Australia, national Plebiscite [ATP] - Advisory Referendums (also called Plebiscites)

General Typology

Instrument
Plebiscite [ATP]
Location
Australia
Political level
national
Local Name:
Advisory Referendums (also called Plebiscites)
Normative Level:
statutory
Legally Binding:
no
Legally Defined:

Westminster System
See: https://en.wikipedia.org/wiki/Westminster_system

(Accessed 22.01.2020)

Subject Matter:

Non binding advisory plebiscite

Actors

Author:
Government
Initiator:
Government
Decision maker:
Electorate

Requirements

Available Time:
Turnout Quorum:
Approval Quorum:
Geographical Quorum:
Excluded Issues:
Other Formal Requirements:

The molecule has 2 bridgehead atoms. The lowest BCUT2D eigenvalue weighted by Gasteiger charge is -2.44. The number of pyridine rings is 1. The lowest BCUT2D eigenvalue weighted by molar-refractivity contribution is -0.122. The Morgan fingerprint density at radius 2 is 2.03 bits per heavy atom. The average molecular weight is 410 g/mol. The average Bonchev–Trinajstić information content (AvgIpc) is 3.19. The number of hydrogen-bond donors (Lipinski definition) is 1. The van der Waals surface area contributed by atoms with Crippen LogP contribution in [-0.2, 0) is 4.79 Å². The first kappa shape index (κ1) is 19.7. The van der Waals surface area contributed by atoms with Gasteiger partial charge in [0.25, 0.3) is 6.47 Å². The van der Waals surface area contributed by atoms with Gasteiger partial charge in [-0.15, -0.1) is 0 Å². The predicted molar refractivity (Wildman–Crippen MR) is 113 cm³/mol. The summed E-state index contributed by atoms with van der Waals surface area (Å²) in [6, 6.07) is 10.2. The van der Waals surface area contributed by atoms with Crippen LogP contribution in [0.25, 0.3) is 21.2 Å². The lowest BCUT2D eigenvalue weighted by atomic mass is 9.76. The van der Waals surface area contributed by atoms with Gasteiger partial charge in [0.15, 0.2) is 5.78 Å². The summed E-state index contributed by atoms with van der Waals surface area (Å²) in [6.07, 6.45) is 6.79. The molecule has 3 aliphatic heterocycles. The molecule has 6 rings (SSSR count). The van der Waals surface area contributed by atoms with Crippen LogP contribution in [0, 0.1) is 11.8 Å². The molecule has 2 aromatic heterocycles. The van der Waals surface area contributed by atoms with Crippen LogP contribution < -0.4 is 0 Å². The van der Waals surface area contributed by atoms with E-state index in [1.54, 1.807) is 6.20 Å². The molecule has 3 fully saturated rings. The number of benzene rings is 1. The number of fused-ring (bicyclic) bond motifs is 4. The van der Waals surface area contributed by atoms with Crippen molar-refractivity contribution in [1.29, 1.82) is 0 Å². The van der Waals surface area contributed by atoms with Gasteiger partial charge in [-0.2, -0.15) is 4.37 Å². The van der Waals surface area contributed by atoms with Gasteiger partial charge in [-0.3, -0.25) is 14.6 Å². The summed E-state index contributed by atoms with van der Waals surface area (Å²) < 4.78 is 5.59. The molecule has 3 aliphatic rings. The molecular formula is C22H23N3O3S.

Procedural Elements

Wording Of Ballot Question:
Interaction With Authorities:
Supervision And Support:
Transparency And Finance:

Practice

Archive:
Remarks:

€žAn issue put before the electorate which does not effect the Constitution is called an advisory referendum or a plebiscite. Governments can hold advisory referendums to test whether people either support or oppose a proposed action on an issue. The Government is not bound by the "result" of an advisory referendum as it is by the result of a Constitutional referendum. Australian Governments, Federal, State and Territory, have held advisory referendums on various issues:
Military service plebiscites were held in 1916 and 1917 but, as they were not proposals to amend the Constitution, the provisions of section 128 of the Constitution did not apply. Electors in all federal Territories were permitted to vote. Both the military service plebiscites sought a mandate for conscription and were defeated.€œ

References: http://www.aec.gov.au/elections/referendums/Advisory_Referendums/